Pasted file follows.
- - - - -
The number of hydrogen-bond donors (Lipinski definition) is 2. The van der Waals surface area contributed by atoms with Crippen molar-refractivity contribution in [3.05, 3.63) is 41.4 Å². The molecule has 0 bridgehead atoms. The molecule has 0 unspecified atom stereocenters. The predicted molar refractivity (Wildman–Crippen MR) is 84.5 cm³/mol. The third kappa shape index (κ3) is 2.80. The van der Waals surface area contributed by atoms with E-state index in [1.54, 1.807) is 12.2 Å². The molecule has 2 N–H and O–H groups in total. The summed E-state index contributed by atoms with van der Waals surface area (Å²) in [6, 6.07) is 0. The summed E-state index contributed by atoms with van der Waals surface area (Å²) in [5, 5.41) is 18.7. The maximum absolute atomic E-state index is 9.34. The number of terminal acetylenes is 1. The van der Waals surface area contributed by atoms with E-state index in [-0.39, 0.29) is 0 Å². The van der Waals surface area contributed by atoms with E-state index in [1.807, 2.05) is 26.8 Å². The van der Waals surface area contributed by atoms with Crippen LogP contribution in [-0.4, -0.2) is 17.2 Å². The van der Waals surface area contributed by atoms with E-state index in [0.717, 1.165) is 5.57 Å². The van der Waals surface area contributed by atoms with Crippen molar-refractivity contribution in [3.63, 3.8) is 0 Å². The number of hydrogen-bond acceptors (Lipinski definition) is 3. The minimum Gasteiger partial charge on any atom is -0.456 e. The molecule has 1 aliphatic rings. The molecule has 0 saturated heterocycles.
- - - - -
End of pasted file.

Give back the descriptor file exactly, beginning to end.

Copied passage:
The number of hydrogen-bond donors (Lipinski definition) is 2. The van der Waals surface area contributed by atoms with Crippen molar-refractivity contribution in [3.05, 3.63) is 41.4 Å². The molecule has 0 bridgehead atoms. The molecule has 0 unspecified atom stereocenters. The predicted molar refractivity (Wildman–Crippen MR) is 84.5 cm³/mol. The third kappa shape index (κ3) is 2.80. The van der Waals surface area contributed by atoms with E-state index in [1.54, 1.807) is 12.2 Å². The molecule has 2 N–H and O–H groups in total. The summed E-state index contributed by atoms with van der Waals surface area (Å²) in [6, 6.07) is 0. The summed E-state index contributed by atoms with van der Waals surface area (Å²) in [5, 5.41) is 18.7. The maximum absolute atomic E-state index is 9.34. The number of terminal acetylenes is 1. The van der Waals surface area contributed by atoms with E-state index in [-0.39, 0.29) is 0 Å². The van der Waals surface area contributed by atoms with E-state index in [1.807, 2.05) is 26.8 Å². The van der Waals surface area contributed by atoms with Crippen LogP contribution in [-0.4, -0.2) is 17.2 Å². The van der Waals surface area contributed by atoms with E-state index in [0.717, 1.165) is 5.57 Å². The van der Waals surface area contributed by atoms with Crippen molar-refractivity contribution in [3.63, 3.8) is 0 Å². The number of hydrogen-bond acceptors (Lipinski definition) is 3. The minimum Gasteiger partial charge on any atom is -0.456 e. The molecule has 1 aliphatic rings. The molecule has 0 saturated heterocycles.